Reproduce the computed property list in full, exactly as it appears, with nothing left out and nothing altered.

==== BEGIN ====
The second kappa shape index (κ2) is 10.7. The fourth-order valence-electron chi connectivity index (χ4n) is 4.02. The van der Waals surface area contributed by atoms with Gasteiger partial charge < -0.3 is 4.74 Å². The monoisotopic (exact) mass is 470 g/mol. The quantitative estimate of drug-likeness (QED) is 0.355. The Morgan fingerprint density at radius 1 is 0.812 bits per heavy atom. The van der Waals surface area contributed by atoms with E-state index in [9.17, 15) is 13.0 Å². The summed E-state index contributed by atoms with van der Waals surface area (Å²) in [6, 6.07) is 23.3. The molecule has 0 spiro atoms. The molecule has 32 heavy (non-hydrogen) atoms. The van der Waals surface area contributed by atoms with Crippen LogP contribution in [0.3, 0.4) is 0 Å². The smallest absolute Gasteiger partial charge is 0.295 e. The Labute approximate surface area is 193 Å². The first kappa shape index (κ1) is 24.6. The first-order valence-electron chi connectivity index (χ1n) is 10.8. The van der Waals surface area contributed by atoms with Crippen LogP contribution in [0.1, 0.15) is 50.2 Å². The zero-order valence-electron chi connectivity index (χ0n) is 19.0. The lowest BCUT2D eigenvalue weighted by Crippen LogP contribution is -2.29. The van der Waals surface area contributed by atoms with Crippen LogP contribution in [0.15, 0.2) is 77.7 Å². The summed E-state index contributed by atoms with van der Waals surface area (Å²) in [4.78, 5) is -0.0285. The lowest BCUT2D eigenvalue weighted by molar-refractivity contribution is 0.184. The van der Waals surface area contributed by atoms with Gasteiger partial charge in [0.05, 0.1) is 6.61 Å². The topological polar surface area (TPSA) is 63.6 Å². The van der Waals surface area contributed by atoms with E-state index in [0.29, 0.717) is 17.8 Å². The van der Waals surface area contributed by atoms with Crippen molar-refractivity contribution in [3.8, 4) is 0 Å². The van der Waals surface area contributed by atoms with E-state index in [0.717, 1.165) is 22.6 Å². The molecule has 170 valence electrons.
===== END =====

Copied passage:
The second kappa shape index (κ2) is 10.7. The fourth-order valence-electron chi connectivity index (χ4n) is 4.02. The van der Waals surface area contributed by atoms with Gasteiger partial charge < -0.3 is 4.74 Å². The monoisotopic (exact) mass is 470 g/mol. The quantitative estimate of drug-likeness (QED) is 0.355. The Morgan fingerprint density at radius 1 is 0.812 bits per heavy atom. The van der Waals surface area contributed by atoms with E-state index in [9.17, 15) is 13.0 Å². The summed E-state index contributed by atoms with van der Waals surface area (Å²) in [6, 6.07) is 23.3. The molecule has 0 spiro atoms. The molecule has 32 heavy (non-hydrogen) atoms. The van der Waals surface area contributed by atoms with Crippen LogP contribution in [0.3, 0.4) is 0 Å². The smallest absolute Gasteiger partial charge is 0.295 e. The Labute approximate surface area is 193 Å². The first kappa shape index (κ1) is 24.6. The first-order valence-electron chi connectivity index (χ1n) is 10.8. The van der Waals surface area contributed by atoms with Crippen LogP contribution in [0.1, 0.15) is 50.2 Å². The zero-order valence-electron chi connectivity index (χ0n) is 19.0. The lowest BCUT2D eigenvalue weighted by Crippen LogP contribution is -2.29. The van der Waals surface area contributed by atoms with Crippen LogP contribution in [0.15, 0.2) is 77.7 Å². The summed E-state index contributed by atoms with van der Waals surface area (Å²) in [4.78, 5) is -0.0285. The lowest BCUT2D eigenvalue weighted by molar-refractivity contribution is 0.184. The van der Waals surface area contributed by atoms with Gasteiger partial charge in [0.05, 0.1) is 6.61 Å². The topological polar surface area (TPSA) is 63.6 Å². The van der Waals surface area contributed by atoms with E-state index in [0.29, 0.717) is 17.8 Å². The van der Waals surface area contributed by atoms with Crippen molar-refractivity contribution in [3.8, 4) is 0 Å². The van der Waals surface area contributed by atoms with E-state index in [0.717, 1.165) is 22.6 Å². The molecule has 170 valence electrons.